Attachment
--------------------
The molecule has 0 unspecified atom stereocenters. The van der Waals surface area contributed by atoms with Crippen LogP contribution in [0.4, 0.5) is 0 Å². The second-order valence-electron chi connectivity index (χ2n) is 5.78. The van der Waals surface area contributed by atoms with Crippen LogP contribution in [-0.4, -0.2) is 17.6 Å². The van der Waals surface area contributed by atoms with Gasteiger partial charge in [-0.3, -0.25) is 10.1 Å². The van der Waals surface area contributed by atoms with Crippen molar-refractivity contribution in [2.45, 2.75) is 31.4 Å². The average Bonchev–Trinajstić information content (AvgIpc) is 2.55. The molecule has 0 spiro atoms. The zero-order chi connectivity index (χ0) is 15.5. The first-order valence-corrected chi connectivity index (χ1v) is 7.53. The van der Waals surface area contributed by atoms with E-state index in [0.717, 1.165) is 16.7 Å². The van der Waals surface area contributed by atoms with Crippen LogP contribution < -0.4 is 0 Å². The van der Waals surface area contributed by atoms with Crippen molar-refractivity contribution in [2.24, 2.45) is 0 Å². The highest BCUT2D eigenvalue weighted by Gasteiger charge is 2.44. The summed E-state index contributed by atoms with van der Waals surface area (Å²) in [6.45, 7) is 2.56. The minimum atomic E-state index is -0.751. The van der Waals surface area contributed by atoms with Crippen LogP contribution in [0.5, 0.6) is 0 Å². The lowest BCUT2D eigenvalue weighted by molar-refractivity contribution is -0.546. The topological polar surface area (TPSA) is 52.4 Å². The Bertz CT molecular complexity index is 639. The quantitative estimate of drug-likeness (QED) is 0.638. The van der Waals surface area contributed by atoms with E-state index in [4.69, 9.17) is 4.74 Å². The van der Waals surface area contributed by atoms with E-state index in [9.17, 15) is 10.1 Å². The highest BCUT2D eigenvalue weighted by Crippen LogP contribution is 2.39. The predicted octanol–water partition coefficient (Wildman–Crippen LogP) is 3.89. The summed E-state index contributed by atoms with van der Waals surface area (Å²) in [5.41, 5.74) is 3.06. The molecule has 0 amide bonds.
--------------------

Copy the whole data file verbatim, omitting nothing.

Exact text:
The molecule has 0 unspecified atom stereocenters. The van der Waals surface area contributed by atoms with Crippen LogP contribution in [0.4, 0.5) is 0 Å². The second-order valence-electron chi connectivity index (χ2n) is 5.78. The van der Waals surface area contributed by atoms with Crippen LogP contribution in [-0.4, -0.2) is 17.6 Å². The van der Waals surface area contributed by atoms with Gasteiger partial charge in [-0.3, -0.25) is 10.1 Å². The van der Waals surface area contributed by atoms with Crippen molar-refractivity contribution in [2.45, 2.75) is 31.4 Å². The average Bonchev–Trinajstić information content (AvgIpc) is 2.55. The molecule has 0 spiro atoms. The zero-order chi connectivity index (χ0) is 15.5. The first-order valence-corrected chi connectivity index (χ1v) is 7.53. The van der Waals surface area contributed by atoms with E-state index in [0.717, 1.165) is 16.7 Å². The van der Waals surface area contributed by atoms with Crippen LogP contribution < -0.4 is 0 Å². The van der Waals surface area contributed by atoms with Crippen molar-refractivity contribution in [2.24, 2.45) is 0 Å². The highest BCUT2D eigenvalue weighted by Gasteiger charge is 2.44. The summed E-state index contributed by atoms with van der Waals surface area (Å²) in [6.45, 7) is 2.56. The minimum atomic E-state index is -0.751. The van der Waals surface area contributed by atoms with Crippen LogP contribution in [0.5, 0.6) is 0 Å². The lowest BCUT2D eigenvalue weighted by molar-refractivity contribution is -0.546. The topological polar surface area (TPSA) is 52.4 Å². The Bertz CT molecular complexity index is 639. The quantitative estimate of drug-likeness (QED) is 0.638. The van der Waals surface area contributed by atoms with E-state index in [4.69, 9.17) is 4.74 Å². The van der Waals surface area contributed by atoms with E-state index in [9.17, 15) is 10.1 Å². The highest BCUT2D eigenvalue weighted by Crippen LogP contribution is 2.39. The predicted octanol–water partition coefficient (Wildman–Crippen LogP) is 3.89. The summed E-state index contributed by atoms with van der Waals surface area (Å²) in [5.41, 5.74) is 3.06. The molecule has 0 amide bonds.